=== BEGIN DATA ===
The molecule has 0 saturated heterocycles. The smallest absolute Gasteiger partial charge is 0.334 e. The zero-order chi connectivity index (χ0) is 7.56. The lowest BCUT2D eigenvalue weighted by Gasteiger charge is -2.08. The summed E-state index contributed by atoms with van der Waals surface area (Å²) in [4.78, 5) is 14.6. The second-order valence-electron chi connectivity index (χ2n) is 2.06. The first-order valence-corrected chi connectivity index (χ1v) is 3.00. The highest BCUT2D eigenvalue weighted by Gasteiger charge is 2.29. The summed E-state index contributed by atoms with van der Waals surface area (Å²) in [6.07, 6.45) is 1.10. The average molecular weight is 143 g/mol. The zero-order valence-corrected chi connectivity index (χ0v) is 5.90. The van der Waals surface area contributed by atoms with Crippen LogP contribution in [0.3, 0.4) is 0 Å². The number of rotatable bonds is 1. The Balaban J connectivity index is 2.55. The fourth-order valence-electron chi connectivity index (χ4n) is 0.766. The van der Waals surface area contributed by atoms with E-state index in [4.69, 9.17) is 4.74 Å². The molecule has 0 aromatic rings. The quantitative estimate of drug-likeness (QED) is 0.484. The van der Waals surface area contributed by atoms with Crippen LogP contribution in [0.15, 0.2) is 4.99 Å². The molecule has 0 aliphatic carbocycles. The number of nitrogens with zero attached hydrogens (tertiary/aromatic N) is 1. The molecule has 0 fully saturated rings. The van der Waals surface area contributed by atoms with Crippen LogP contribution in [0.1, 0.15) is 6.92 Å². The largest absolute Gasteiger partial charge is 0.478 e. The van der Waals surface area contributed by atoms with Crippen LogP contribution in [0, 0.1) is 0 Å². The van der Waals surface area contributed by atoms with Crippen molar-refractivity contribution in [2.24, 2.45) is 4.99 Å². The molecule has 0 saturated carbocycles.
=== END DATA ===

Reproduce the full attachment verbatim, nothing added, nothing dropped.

The molecule has 0 saturated heterocycles. The smallest absolute Gasteiger partial charge is 0.334 e. The zero-order chi connectivity index (χ0) is 7.56. The lowest BCUT2D eigenvalue weighted by Gasteiger charge is -2.08. The summed E-state index contributed by atoms with van der Waals surface area (Å²) in [4.78, 5) is 14.6. The second-order valence-electron chi connectivity index (χ2n) is 2.06. The first-order valence-corrected chi connectivity index (χ1v) is 3.00. The highest BCUT2D eigenvalue weighted by Gasteiger charge is 2.29. The summed E-state index contributed by atoms with van der Waals surface area (Å²) in [6.07, 6.45) is 1.10. The average molecular weight is 143 g/mol. The zero-order valence-corrected chi connectivity index (χ0v) is 5.90. The van der Waals surface area contributed by atoms with Crippen LogP contribution in [0.3, 0.4) is 0 Å². The number of rotatable bonds is 1. The Balaban J connectivity index is 2.55. The fourth-order valence-electron chi connectivity index (χ4n) is 0.766. The van der Waals surface area contributed by atoms with E-state index in [4.69, 9.17) is 4.74 Å². The molecule has 0 aromatic rings. The quantitative estimate of drug-likeness (QED) is 0.484. The van der Waals surface area contributed by atoms with Crippen LogP contribution in [0.15, 0.2) is 4.99 Å². The molecule has 0 aliphatic carbocycles. The number of nitrogens with zero attached hydrogens (tertiary/aromatic N) is 1. The molecule has 0 fully saturated rings. The van der Waals surface area contributed by atoms with Crippen LogP contribution in [0.1, 0.15) is 6.92 Å². The largest absolute Gasteiger partial charge is 0.478 e. The van der Waals surface area contributed by atoms with Crippen LogP contribution in [0, 0.1) is 0 Å². The van der Waals surface area contributed by atoms with Crippen molar-refractivity contribution in [2.24, 2.45) is 4.99 Å². The molecule has 0 saturated carbocycles.